How to deal with falling in love for your best (and straight) friend?

78 Answers
Last Updated: 11/24/2019 at 10:55pm
1 Tip to Feel Better
United States
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Andrea Tuck, LCPC

Licensed Professional Counselor

I tackle and discuss a multitude of social and emotional health issues. I have a belief that through empowerment and non-judgmental support clients' can thrive.

Top Rated Answers
May 16th, 2018 5:10pm
Don't tell them right at first... Give them an example of how you feel with two completely different people... See how they respond to your imaginary situation, and take it from there.
June 9th, 2018 11:12pm
It is hard, but try and talk about it with your friend. Most of the time you really just have to get over them. This may take a lot of time
June 22nd, 2018 7:44pm
Distract yourself by looking for relationships with others- don't dwell on it and try finding someone else to fulfil your needs.
June 28th, 2018 12:31am
I have somewhat experienced this, and I can only say that you should do what feels best for you. In certain cases it could be a great opportunity to grow as a person. But, try to talk to someone about it and manage to find distractions, because you must understand that a romantic relationship with this person is not going to last or perhaps not even have a happy ending (if it would even exist at all)
June 28th, 2018 11:37am
The best thing might be being honest with them. Make sure it’s clear that you don’t plan on acting on your feelings (if you’re sure they don’t reciprocate them), but communication is key in any relationship.
July 18th, 2018 7:23pm
Love is such a big thing that can be over a big spectrum. Whether this is romantically or just loving a friend or a sibling. Therefore is this love for your best friend definitely romantic or is it a mixture of friendship and possible lust for their love of yourself? If it's hurting you then take some time out to think about your feelings. Think about if you're feelings are making you feel bad or you're struggling. If you are maybe you should decide how to possibly get over them or just work your way through them. However, if it is affecting how you are around them then this is a struggle. It is definitely difficult because sometimes you want to tell them but you're unsure of the outcome. And if you know they're straight then that's even tougher. Maybe, if you can talk to another close friend who knows them, and someone you can trust, about these feelings. Opening up to someone who won't judge will help yourself. But sometimes it is too hard and easier to just hide them.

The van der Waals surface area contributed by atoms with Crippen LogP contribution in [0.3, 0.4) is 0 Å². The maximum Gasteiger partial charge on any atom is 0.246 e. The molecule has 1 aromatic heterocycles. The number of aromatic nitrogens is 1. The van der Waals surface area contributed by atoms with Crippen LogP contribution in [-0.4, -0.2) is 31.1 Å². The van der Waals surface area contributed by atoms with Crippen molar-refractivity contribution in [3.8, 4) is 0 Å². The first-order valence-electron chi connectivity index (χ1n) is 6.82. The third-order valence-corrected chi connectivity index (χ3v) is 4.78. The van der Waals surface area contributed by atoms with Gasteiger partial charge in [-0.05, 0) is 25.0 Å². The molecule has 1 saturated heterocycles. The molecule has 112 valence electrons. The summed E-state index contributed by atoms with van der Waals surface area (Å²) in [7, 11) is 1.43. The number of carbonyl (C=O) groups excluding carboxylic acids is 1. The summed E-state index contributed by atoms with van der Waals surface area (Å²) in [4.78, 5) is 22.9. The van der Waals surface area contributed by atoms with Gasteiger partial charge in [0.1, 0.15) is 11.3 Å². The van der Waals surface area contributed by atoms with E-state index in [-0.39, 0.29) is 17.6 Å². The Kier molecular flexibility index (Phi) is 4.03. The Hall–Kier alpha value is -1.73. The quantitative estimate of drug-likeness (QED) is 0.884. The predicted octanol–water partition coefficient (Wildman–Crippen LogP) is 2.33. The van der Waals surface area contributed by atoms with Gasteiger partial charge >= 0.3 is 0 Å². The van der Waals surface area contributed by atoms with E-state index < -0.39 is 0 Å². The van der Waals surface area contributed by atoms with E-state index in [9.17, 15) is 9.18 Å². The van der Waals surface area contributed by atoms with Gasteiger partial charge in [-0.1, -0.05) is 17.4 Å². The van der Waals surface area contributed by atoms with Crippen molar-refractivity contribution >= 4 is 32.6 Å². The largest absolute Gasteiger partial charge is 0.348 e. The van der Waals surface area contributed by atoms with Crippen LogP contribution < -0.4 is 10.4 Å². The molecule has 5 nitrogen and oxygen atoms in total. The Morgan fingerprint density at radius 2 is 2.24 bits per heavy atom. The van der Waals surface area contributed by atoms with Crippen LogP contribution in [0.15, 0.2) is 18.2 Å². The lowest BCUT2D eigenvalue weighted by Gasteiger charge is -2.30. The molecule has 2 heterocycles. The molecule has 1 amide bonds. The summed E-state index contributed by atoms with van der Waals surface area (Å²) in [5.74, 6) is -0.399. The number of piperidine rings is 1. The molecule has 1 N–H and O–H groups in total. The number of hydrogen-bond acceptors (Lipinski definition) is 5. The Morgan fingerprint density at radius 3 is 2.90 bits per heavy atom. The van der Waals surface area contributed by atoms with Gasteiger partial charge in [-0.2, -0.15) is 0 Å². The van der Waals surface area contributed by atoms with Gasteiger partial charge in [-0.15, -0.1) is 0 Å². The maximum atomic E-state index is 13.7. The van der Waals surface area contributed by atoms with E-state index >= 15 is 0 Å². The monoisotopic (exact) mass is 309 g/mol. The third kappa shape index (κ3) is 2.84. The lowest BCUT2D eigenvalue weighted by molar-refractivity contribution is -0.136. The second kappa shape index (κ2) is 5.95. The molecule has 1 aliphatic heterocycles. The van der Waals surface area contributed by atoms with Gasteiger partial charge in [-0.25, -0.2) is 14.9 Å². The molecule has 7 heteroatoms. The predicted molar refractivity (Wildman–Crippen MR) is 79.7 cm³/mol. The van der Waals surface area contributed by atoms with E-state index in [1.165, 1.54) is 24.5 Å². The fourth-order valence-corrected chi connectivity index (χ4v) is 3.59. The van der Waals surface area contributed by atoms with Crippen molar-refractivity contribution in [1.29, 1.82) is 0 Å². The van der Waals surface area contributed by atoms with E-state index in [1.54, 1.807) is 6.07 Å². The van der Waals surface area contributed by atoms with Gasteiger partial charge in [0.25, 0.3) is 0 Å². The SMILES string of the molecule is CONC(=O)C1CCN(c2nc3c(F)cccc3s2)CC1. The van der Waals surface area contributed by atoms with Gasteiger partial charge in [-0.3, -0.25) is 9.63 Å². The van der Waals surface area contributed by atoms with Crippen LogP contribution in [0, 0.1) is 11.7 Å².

August 2nd, 2018 4:47pm
Being honest about your feelings with yourself and your friend, life's too short. It could be the start of something amazing.
September 29th, 2018 4:18am
It's rough. I went through it the hard way, with heartbreak and healing. It's not always easy if you're truly in love. It can require the whole process of going through this. If you're able to reflect and stop yourself from getting deeply entrenched, then this would be ideal. However, it is difficult to stop your feelings. If you know that it is impossible to be with your best friend who is straight, you will have to get over the feelings eventually, and this happens over different periods of time for different people. It is painful and hard, but always remember to love yourself and surround yourself with supportive friends (or Listeners).
October 14th, 2018 1:49am
This is always hard falling in love with a friend, especially when they are straight. The best thing to do, from my experience, is to be forward and tell your friend how you feel. If they truly care about you, they will tell you if they resiprocate, and if they don't they will try to continue the friendship with you. If you tell them how you feel, and they aren't willing to make things work, then they were most likely not a true friend in the first place.
December 13th, 2018 8:29pm
Remember to respect that they can’t choose who they do and don’t like. If it is something that’s taking up a lot of your thoughts, then try and speak with them about these feelings you’re getting. If they’re your best friend then they’ll understand that you can’t help how you feel either, and perhaps together you can work something out. Sometimes focusing your efforts elsewhere can help, such as on your schoolwork or on your own mental health. It might be a case of spending a little less time together, just so you have a chance to work around these feelings. Love can change a lot over time, so try not to worry too much that this is how you’ll feel for the rest of your life. There’ll definitely be other people out there that you’ll have the same kind of feelings for, just remember to take this kind of thing one step at a time.
January 25th, 2019 7:13pm